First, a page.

|Project by aussiedave||posted 02-17-2014 01:01 PM||1928 views||19 times favorited||40 comments|
Hey there LJ’s and Buddies, the lathe I bought a little over two months before Christmas finally has a home and not in a cardboard box on my workshop floor. Before I go into the project I would like to thank DoubleDD for sharing his design, measurements, angles and things to watch for in the design. That is one of the amazing things about Lumberjocks is the willingness of people to share ideas, thoughts, information and experience with those of lesser knowledge in the craft…thanks Dave.
There is quite a few firsts for me in the building of the lathe bench, ” A ” frame construction and joinery, door frames, although just basic frames with plywood centres it is all experience and learning. The first picture is the finished project with the Nova mounted on it. The second pic I numbered the sections and dry assembled one frame for those like me who may had no idea on how to make them. I made mortis and tenon joints for the legs to go into the foot of each “A ” frame and a tenon at the top with a sort of mortised cap to go over them to hold them together. On the inside of the two outer frames I hand cut notches for the three beams that run from end to end with the centre frame sitting under the beams supporting them in the middle. Because the centre frame did not have a cap on the tip to hold them together I cut and glued a Jarrah spline to hold them together (pic three has an insert pic showing the spline. Fourth pic is the frame all glued and screwed together. I have used a few pocket hole screws in the three beams and the top of the centre leg. Pic five is the 1” thick Jarrah top, two 6” wide pieces glued together for the top with support blocks also Jarrah for the lathe to sit on and thanks to DoubleDD again for letting me know it is so I can clean chips out from under and between the rails. I would have just sat the lathe on the top and bolted it down. I think Jarrah is as hard as Bubinga and gets used a lot for furniture here in Oz, it is a hard wood and great to work with, plus it grows in my home state West Australia. I put an insert pic at the bottom of pic five just to show a little better what Jarrah looks like for those who have never seen it before. Yes I know some of you are shaking your heads thinking why use such a beautiful wood for a bench…well it is hard and strong and the lathe is heavy….and….well it’s beautiful wood and that alone is a good reason to use it…lol. Six is the drawers and doors fitted and I had to place spacers for the drawer slides on the inside of the end frames so the drawers don’t hit the door when I open them. A last minute correction I did not even think of when building the bench that the doors would hit the doors. The whole thing got two coats of BLO and the top and the doors got an added two coats of wipe on satin polyurethane, the rest of the frame and drawers just got one coat of Poly. The two pics below are just to show the frame work from a different angle and the three legs, with the outside two legs showing an inside and outside view of them. Well now it is time to start making a mess and destroying cheep wood on the lathe till I get some experience under my belt…thanks for looking.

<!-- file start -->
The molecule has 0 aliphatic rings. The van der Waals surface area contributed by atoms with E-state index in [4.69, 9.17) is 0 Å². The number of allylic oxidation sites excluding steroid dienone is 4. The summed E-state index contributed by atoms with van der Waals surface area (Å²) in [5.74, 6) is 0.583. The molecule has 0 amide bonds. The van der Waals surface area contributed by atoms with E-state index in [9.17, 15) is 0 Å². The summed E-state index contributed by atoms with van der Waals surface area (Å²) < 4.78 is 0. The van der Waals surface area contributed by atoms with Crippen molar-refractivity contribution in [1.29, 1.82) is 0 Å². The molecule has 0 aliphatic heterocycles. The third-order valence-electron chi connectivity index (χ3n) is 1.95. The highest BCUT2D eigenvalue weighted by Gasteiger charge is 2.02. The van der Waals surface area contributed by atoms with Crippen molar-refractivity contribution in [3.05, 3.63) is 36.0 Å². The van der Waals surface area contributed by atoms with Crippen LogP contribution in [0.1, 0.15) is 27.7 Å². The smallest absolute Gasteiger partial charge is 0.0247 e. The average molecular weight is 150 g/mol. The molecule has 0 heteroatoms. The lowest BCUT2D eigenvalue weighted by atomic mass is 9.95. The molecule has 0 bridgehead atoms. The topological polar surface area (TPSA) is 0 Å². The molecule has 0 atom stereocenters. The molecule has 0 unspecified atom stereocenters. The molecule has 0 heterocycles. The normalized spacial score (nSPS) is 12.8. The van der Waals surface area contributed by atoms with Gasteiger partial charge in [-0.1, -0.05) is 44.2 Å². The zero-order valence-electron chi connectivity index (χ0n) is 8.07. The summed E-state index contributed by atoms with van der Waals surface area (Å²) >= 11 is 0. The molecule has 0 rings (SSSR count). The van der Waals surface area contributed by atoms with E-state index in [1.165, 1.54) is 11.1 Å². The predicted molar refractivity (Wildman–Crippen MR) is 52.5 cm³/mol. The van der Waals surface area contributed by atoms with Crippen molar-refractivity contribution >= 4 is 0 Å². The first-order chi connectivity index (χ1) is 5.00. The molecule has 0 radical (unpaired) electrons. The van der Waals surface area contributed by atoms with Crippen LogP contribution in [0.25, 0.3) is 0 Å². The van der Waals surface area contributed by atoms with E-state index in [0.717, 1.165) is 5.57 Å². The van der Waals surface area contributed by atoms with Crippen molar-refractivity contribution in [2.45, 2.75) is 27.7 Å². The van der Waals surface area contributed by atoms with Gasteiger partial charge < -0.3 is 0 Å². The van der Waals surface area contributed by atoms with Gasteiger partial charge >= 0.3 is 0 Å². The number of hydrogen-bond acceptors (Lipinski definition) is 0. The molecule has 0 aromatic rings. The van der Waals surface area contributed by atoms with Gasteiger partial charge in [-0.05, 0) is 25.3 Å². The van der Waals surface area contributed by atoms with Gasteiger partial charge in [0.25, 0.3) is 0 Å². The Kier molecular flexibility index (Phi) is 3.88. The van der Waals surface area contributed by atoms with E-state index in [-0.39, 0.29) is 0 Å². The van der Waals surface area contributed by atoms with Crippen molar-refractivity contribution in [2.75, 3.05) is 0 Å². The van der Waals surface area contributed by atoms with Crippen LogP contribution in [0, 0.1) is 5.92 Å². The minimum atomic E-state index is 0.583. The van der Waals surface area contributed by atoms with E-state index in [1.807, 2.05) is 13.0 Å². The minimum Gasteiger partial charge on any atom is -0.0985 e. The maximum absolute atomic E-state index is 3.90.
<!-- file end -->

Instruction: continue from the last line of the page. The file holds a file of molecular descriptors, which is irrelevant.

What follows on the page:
-- Dave.......Keep calm and make more sawdust....